Anthony Faitaua discusses 21st century Pasifika learners with regard to modern learning pedagogy in this EDtalk. He acknowledges the challenge: how to address the traditional Pasifika view of learners as respectful listeners, and encouraging them to engage and collaborate. Anthony advocates creating a safe environment, understanding the students’ culture and values, and working with key influential community members in order to build these vital learning relationships.
Hingaia Penninsula School principal, Jane Danielson shares planning their technological infrastructure.
The senior management team at Hingaia Peninsula School describe how their vision to be creative, collaborative, and agile informed the development of learning spaces in their school.
Team leader, Lucy Fong explains how her team used their existing spaces to develop an innovative learning environment at Woodend School.
Stephen Collis (Sydney Centre for Innovation in Learning) explains learning design must begin with the people that you are designing it for, a shared vision and values.
Stephen Collis (Sydney Centre of Innovation in Learning) explains Professor David Thornburg's cave, campfire and watering hole and how they can be utilised in both a physical and virtual learning environment.
Stephen Collis (Sydney Centre for Innovation in Learning) answers the question, "What is a flexible learning environment?" He talks about the physical, virtual, and cultural layers that are involved and how they work together to create this environment.
Graeme Barber, Principal at Woodend School, discusses the importance of having a shared vision as your prepare for change. When planning their new build, the community was involved.
Teachers from South New Brighton School describe how they constructed a collaborative space from a traditional classroom with their students.
Team leader, Caroline Marris and year 7-8 students explain how they worked together to design their innovative learning environment.
Parents from Hampden Street School share how the school’s open door approach gave them confidence that their children’s learning needs were being met in an innovative learning environment.
Woodend School Deputy Principal, Adrienne Simpson explains using the spiral of inquiry as a framework identify how to move forward with innovative learning practices and learning with digital technologies.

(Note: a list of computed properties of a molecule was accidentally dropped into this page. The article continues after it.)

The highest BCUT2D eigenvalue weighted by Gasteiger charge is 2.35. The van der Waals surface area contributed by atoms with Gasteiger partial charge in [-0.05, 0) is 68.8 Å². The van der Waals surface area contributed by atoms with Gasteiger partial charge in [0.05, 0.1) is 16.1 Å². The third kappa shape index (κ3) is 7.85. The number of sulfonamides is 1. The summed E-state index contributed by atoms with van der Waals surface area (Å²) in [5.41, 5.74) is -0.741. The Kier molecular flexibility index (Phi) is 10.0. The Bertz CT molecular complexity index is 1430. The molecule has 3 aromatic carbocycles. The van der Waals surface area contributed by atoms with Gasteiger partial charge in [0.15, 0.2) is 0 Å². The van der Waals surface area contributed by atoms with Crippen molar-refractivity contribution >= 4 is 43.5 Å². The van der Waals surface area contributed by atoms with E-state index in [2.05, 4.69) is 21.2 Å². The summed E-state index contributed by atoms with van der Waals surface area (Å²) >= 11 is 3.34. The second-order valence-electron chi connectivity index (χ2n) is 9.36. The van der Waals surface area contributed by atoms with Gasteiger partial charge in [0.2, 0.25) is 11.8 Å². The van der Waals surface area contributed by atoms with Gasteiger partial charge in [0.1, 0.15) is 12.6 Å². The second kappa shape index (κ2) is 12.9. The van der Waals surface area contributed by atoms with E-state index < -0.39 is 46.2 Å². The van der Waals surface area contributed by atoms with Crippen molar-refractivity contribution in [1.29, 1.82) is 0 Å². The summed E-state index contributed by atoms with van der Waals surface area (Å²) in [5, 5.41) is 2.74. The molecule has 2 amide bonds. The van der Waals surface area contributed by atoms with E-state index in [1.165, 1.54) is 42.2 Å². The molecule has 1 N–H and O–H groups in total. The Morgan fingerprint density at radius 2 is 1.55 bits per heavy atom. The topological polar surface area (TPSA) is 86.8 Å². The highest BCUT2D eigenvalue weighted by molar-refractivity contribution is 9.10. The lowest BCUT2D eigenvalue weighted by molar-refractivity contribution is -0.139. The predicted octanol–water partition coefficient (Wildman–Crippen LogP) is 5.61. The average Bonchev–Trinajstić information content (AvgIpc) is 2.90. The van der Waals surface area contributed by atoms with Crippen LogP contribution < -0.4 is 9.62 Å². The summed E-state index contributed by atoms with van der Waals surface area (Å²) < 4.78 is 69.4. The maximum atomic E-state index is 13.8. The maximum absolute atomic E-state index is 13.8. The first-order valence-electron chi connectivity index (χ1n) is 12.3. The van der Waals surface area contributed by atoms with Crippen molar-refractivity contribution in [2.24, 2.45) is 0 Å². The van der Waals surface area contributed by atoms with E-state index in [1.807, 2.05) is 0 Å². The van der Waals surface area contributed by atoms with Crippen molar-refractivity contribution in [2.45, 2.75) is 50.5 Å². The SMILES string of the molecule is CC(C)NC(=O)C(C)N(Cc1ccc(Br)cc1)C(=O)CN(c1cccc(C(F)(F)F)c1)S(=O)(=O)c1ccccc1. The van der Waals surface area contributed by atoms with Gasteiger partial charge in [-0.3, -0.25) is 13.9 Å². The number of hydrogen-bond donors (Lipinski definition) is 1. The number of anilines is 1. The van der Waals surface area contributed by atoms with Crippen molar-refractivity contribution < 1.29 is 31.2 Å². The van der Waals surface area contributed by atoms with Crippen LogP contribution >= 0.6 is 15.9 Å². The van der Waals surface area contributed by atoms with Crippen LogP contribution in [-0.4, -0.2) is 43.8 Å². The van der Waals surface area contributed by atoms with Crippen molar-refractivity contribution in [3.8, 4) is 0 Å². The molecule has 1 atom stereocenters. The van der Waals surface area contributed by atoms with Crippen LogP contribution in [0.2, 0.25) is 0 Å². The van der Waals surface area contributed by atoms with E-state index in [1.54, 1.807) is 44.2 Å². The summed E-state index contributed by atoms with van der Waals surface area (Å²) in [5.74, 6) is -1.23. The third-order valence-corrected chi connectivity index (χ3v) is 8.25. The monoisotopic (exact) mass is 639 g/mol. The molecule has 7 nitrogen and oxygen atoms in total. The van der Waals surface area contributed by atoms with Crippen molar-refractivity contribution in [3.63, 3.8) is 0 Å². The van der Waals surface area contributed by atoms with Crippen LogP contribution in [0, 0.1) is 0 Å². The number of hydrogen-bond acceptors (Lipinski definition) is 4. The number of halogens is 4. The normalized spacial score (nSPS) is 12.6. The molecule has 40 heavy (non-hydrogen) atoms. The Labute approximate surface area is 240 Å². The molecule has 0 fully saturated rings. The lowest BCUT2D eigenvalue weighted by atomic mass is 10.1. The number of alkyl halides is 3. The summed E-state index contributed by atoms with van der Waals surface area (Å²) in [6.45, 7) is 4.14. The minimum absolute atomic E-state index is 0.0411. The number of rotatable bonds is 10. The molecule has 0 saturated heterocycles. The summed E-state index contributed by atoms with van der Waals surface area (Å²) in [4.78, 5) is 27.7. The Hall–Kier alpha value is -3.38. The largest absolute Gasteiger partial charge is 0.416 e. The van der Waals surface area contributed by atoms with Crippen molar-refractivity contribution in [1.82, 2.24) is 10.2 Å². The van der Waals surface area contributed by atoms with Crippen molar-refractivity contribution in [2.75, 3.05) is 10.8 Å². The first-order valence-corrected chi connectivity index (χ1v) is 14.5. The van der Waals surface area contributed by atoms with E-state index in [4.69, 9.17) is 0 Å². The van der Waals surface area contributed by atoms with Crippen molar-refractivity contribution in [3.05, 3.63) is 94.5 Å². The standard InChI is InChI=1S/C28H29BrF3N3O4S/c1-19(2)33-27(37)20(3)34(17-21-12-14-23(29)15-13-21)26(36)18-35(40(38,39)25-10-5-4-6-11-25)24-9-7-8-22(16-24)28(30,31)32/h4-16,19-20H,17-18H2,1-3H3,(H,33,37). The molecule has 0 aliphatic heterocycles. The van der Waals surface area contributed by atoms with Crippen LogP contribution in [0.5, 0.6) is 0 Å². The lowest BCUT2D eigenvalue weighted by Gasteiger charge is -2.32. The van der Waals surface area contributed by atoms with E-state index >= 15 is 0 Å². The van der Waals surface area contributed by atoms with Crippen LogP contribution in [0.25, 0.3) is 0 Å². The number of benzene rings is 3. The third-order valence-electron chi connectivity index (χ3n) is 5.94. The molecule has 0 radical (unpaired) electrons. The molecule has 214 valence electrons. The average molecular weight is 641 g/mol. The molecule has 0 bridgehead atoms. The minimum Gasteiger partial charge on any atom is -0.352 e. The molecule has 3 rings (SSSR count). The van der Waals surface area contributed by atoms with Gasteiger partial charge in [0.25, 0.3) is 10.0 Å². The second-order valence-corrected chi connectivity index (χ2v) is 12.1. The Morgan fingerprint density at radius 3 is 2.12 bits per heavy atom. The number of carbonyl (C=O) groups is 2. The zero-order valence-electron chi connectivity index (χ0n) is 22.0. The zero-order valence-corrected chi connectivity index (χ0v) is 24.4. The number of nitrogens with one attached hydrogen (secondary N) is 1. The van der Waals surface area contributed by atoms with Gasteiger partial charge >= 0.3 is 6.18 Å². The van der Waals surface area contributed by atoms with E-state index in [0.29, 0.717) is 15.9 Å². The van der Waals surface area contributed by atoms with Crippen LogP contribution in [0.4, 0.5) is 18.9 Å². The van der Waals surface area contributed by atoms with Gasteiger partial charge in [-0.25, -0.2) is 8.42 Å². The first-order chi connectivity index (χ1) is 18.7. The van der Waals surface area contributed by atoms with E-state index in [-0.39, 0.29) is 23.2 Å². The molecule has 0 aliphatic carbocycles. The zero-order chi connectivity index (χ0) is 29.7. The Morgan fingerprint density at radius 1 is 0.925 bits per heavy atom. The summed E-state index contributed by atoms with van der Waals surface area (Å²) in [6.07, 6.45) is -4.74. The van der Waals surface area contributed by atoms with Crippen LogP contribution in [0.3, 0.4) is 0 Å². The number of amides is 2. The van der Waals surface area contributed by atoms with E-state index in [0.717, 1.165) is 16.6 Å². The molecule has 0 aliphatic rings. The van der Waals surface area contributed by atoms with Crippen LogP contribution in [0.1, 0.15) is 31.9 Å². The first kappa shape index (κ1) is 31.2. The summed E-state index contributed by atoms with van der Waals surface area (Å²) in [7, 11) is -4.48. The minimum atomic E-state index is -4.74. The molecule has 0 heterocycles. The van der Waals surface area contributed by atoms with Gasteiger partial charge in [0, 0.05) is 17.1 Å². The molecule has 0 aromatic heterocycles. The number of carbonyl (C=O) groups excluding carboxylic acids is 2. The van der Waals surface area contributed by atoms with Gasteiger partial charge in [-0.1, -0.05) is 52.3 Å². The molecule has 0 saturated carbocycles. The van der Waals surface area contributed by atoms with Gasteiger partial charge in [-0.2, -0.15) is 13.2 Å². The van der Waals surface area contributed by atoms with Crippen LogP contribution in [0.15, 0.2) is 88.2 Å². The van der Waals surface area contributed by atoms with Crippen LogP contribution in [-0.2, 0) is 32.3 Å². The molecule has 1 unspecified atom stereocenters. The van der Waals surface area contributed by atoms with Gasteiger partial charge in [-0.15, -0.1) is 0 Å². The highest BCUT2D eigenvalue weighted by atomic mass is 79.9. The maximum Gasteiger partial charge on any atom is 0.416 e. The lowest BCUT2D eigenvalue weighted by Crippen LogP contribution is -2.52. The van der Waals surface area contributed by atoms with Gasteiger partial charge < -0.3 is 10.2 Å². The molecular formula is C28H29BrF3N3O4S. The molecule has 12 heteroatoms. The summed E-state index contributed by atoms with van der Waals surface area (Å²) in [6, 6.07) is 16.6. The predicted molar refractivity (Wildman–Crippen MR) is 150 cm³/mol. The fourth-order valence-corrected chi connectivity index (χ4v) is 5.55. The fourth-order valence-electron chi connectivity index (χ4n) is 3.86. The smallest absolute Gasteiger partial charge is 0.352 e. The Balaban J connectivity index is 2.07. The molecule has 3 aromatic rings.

Eilish Moran, teacher at Halswell School, explains the importance of encouraging students to be self-directed learners. Establish good learning routines which allow for student choice.
ICT leader, Fraser Malin describes how staff at Halswell School planned the infrastructure and incorporated technologies into their design for an innovative learning environment to support learning and teaching.
ICT leader, Fraser Malin explains how sound fields enable teachers to talk to students across a large and distant spaces at Halswell School.
Gavin Burn and Cathie Zelas explain their process of moving from a traditional learning environment to an innovative learning environment at Halswell School.
Halswell School principal, Bruce Topham explains key steps in planning and building an innovative learning environment that is part of the community.
Team leader, Lisa Dovey discusses the benefits of collaborative teaching at Halswell School.
Year 7-8 students, Ruby and Harriet explain how their innovative learning environment allows them to have control of their learning at Halswell School.
Anita Head, leader at Halswell School, discusses the enablers of student success within their innovative learning environment.
Anita Head, team leader at Halswell School, explains how drawing on the individual strengths of her team allows them to provide a more refined programme for their students.
Gabrielle Nuthall, teacher at Halswell School, explains how their innovative learning environment allows teachers to better meet the needs of their students.
Gabrielle Nuthall, teacher at Halswell School, talks about the preparation that took place before they transitioned into their ILE.
Eilish Moran, teacher at Halswell School, explains how their innovative learning environment collaborative operates and connections with parents.
Tamaki College teacher, Noelene Dunn describes how she changed her classroom into a flexible learning space and the innovative practices she uses to support learning.
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Resources to support school leaders and teachers transitioning into innovative learning environments.
Flexible learning spaces
This section of the Ministry of Education's website provides information and readings on developing modern learning environments.
Planning an innovative learning environment
An Inclusive Education guide providing strategies and suggestions for developing ILEs that work for all leaners.
Future learning environments conference
Recordings of key speakers from the conference in Auckland, August 2014.
Innovative learning environments